Throughout history, women have always played a crucial role within science, technology, engineering and mathematics (STEM). Though at times these contributions have been overlooked, or even forgotten, and Women in STEM week serves to celebrate the work of these pioneering individuals and make way for the STEM leaders of the future.
Equal access to education is a human right, and this applies to STEM subjects too. This, however, has not always been the case. To this day, there is a science gender gap. Less than 30% of the world’s researchers are women and this under-representation occurs in every region in the world. In schools, boys are also traditionally more likely to choose STEM subjects and to move on to studying STEM degrees at university.
But change is coming. In the UK, there has been a 31% increase in entries from women and girls to STEM A-levels between 2010 and 2019. There has also been an increase in the number of young women taking Mathematics and Further Mathematics, by around 2.8% and 3.9% respectively.
In higher education, the picture for women in STEM looks bright. Between 2011 and 2020, the number of women accepted onto full-time STEM undergraduate courses increased by 50.1% in the UK. Within the same period, the proportion of women entering full-time undergraduate courses taking STEM subjects increased from 33.6% to 41.4%.
Overall numbers of students studying science, technology, engineering and mathematics (STEM) are rising. Yet, we know employer groups continue to point to an unmet demand for higher-level STEM skills. This issue seems particularly acute in manufacturing, construction, engineering, science and technology sectors.
These high-level skills can be accessed through apprenticeships, and we are committed to addressing the STEM gender imbalance by supporting more women into high-quality STEM apprenticeship opportunities.
In 2019/20 women accounted for 11.4% of STEM starts, up from 8.8% in 2017/18. Though these changes are small, the ripple effects this will have across science and technology industries as well as the UK economy cannot be understated.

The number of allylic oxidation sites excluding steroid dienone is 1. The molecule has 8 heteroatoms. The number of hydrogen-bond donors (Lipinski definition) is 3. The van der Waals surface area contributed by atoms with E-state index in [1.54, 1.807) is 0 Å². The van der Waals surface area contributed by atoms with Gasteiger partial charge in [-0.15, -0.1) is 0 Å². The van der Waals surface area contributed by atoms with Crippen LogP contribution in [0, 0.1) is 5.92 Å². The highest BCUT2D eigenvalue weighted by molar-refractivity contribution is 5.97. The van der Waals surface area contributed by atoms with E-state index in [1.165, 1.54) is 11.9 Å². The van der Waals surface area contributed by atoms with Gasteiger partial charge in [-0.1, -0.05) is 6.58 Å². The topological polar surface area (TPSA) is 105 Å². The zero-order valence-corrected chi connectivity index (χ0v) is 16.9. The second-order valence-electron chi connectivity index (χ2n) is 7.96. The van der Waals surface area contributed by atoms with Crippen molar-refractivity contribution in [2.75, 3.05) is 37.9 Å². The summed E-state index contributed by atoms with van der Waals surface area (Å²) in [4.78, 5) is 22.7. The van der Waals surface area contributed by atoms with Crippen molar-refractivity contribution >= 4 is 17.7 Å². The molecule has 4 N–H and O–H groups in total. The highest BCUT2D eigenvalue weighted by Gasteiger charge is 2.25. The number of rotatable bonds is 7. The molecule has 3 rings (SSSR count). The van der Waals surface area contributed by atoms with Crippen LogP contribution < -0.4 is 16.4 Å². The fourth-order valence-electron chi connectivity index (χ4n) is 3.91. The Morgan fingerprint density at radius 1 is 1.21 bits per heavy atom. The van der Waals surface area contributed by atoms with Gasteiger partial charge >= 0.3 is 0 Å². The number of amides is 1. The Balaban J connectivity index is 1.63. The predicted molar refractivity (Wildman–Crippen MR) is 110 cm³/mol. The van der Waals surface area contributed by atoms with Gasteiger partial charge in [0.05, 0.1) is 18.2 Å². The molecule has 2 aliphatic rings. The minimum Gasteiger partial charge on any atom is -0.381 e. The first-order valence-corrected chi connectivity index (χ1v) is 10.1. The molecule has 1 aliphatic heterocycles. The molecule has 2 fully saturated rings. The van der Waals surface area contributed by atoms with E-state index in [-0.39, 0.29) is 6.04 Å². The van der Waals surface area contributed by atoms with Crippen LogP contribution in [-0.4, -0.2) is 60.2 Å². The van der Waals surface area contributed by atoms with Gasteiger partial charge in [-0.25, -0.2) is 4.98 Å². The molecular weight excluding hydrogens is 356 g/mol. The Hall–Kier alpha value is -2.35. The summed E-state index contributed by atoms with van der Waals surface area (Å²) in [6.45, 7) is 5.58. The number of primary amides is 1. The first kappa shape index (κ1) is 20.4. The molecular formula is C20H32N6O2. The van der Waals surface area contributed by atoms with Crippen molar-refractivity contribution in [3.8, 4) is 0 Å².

This is why we are committed to funding several different initiatives, crucial to improving women’s access into STEM. This includes a landmark £84 million programme to improve the teaching of computing and drive up participation in computer science at GCSE and A level, particularly amongst girls.
We are also funding the Advanced Maths Premium, which aims to support schools and colleges in tackling some of the financial barriers to increase participation in post-16 maths. In addition, much investment and support has been given to Isaac Physics, an online platform of GCSE and A level physics materials developed by the University of Cambridge to increase the numbers of students (particularly from typically underrepresented backgrounds) studying physics in higher education. The platform also helps to reduce teacher workload.
Other such programmes that the government is supporting includes, Improving Gender Balance in physics, and a Gender Balance in Computing Programme to identify practical interventions that schools can implement to improve girls’ participation in computing.
We’re also working with education innovators to bring about T Levels, a new, technical alternative to A Levels. They are rolling out in a phased approach over the next three years and include a number of STEM subjects such as Engineering and Manufacturing, Digital, and Health and Science.
For women, these benefits are profound. As well as opening up a whole new world of scientific possibilities, STEM degrees offer some of the highest earnings returns for female graduates. Women studying medicine can expect to benefit by around £250k on average over their lifetime, whilst returns are almost £100k on average for maths, pharmacology and engineering graduates.